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Faux Outrage

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The accusations began suddenly and strangely.

The bold ones would simply declare, “You are left-handed!” while those compromised by self-doubt or a sense of humility and calm would less confidentially raise this serious allegation in question form:

“You’re left-handed, right?”

“Right.”

(ABOVE) An emporium of woe.

“That’s what I thought.”

“No, right.”

“You’re a righty?”

“Yeah, right.”

“So you are a lefty?”

“No, right.”

[etc.]

These types of conversations consistently left both parties confused, and following each successful defense of my correct-handedness, the accusing party would always walk away muttering the same sentence: “I don’t know why I always thought you were a lefty.”  And I didn’t know either.  For years, I could not understand why I was so often called upon to defend myself from the serious, frightening allegations of left-handedness.

I used the regular scissors in grade school!

Notebooks are made for me and my people!

Standard manual can-openers do not frustrate me in the slightest!

And then one day, all at once, “miraculously” and without warning, I immediately realized why close companions would come to the conclusion that I was left-handed, even if they had no idea where the assumption came from: I wore a (calculator!) watch on my right wrist.  For whatever reason, I did not receive the memo explaining that you are supposed to wear your watch on your non-dominant wrist.

I guess I’ve always been a bit of a rebel.

We tend to think of watches as a wardrobe staple, but the reality is that until the First World War — when watches were tied to the wrist with a leather strap for easy access — wristwatches were thought of as exclusively within the feminine domain.  To illustrate this point, in The History and Evolution of the Wristwatch, one gentleman lets it be known that he “would sooner wear a skirt as wear a wristwatch.”

Do you think he would be surprised to learn that today men wear both?

The common wristwatch rose in popularity throughout the early 20th century, buoyed in part by the invention of a self-winding system in 1923 by John Harwood (who is not famous enough to have a proper Wikipedia page but does have this).  By the end of the 1960’s, new electric-powered watches flooded the marketplace and by the 1980’s, electronic timekeeping devices had seized a majority control of the watch market.

It’s all true.

And yet, I think the day of reckoning has come for electronic watches.  For mechanical watches, too.  In twenty years, I would not be surprised to learn that watch market has completely collapsed, and that the folks still buying “timepieces” (as they will undoubtedly be re-branded in the future) are the same people who keep a record player in their house and/or are exclusively interested in the art and status of the watch.  Excuse me, the “piece.”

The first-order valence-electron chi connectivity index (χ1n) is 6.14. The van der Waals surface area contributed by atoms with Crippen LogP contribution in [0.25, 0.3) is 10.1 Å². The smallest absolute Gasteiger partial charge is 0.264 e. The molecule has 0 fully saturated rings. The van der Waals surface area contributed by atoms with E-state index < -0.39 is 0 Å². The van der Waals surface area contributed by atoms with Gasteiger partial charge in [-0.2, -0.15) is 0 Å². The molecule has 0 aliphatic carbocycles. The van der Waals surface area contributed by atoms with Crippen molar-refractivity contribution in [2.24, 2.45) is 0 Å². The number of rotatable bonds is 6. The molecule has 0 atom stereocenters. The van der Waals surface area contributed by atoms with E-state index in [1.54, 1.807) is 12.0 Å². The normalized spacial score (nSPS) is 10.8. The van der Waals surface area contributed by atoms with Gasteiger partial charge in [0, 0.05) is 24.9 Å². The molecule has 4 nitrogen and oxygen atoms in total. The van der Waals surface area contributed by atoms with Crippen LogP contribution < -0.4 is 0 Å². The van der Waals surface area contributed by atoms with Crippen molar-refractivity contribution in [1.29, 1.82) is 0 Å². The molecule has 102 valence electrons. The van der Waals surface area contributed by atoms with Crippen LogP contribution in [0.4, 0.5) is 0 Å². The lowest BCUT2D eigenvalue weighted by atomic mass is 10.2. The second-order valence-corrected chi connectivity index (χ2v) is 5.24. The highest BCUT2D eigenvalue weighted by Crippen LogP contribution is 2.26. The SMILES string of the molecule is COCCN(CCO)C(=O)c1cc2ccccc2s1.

These days, though we may have many problems, we happen to know what time it is.  We have our cell phones, we have our computers, and we can tell by the position of the moon when The Daily Show is about to start.  Watches had a good run, don’t get me wrong, but I won’t be surprised when there is a 60 Minutes report in 2026 where Andy Rooney Jr. III laments the fact that we no longer have the human decency to wear watches.

Oh, and it would sound a little something like this (read in the voice of Andy Rooney):

Whatever happened to watches?  We still need to know what time it is, so why is it that people no longer wear a watch on their wrist?  My dad always wore a watch, and he was never late.  Watches don’t just tell time; they tell a story.  Why, when I was a boy, a watch was a sign of adulthood.  I got my first watch when I was 8.  My mother gave it to me.  She would tell me to be home by six o’clock, and by golly, if the minute hand — do you remember those? — one was click past 12, she would give me a time out.  I still have that watch, by the way, and every time I look at it, I remember to call my mom and make time for the woman who gave it to me.  A watch reminds us there is only so much time.

I am a little bit ahead of the trend, giving up my watch around 2004, and I am happy to report that I’ve barely noticed any change at all.

The only difference now is that nobody thinks I’m left-handed.

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